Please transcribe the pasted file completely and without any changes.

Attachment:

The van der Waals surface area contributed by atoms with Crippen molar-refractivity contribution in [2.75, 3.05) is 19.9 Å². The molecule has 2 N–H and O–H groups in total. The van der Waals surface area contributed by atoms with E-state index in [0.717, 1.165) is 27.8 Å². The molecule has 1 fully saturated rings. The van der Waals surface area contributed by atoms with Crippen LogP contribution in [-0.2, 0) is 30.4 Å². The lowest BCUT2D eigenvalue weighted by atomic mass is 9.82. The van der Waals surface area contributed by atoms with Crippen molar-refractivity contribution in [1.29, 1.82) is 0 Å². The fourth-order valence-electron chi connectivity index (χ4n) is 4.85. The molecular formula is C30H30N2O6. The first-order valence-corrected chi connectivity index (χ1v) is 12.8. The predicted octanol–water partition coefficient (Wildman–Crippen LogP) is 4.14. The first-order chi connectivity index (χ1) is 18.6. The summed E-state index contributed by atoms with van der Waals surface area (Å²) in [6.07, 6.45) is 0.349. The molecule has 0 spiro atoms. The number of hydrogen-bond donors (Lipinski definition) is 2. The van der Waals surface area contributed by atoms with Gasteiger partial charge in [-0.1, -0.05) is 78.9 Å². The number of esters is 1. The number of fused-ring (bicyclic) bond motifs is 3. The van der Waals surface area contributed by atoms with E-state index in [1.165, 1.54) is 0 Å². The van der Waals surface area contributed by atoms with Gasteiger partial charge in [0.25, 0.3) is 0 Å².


The van der Waals surface area contributed by atoms with Crippen molar-refractivity contribution in [2.75, 3.05) is 19.9 Å². The molecule has 2 N–H and O–H groups in total. The van der Waals surface area contributed by atoms with E-state index in [0.717, 1.165) is 27.8 Å². The molecule has 1 fully saturated rings. The van der Waals surface area contributed by atoms with Crippen LogP contribution in [-0.2, 0) is 30.4 Å². The lowest BCUT2D eigenvalue weighted by atomic mass is 9.82. The van der Waals surface area contributed by atoms with Crippen molar-refractivity contribution in [1.29, 1.82) is 0 Å². The fourth-order valence-electron chi connectivity index (χ4n) is 4.85. The molecular formula is C30H30N2O6. The first-order valence-corrected chi connectivity index (χ1v) is 12.8. The predicted octanol–water partition coefficient (Wildman–Crippen LogP) is 4.14. The first-order chi connectivity index (χ1) is 18.6. The summed E-state index contributed by atoms with van der Waals surface area (Å²) in [6.07, 6.45) is 0.349. The molecule has 0 spiro atoms. The number of hydrogen-bond donors (Lipinski definition) is 2. The van der Waals surface area contributed by atoms with Gasteiger partial charge in [-0.1, -0.05) is 78.9 Å². The number of esters is 1. The number of fused-ring (bicyclic) bond motifs is 3. The van der Waals surface area contributed by atoms with E-state index in [1.165, 1.54) is 0 Å². The van der Waals surface area contributed by atoms with Gasteiger partial charge in [0.25, 0.3) is 0 Å².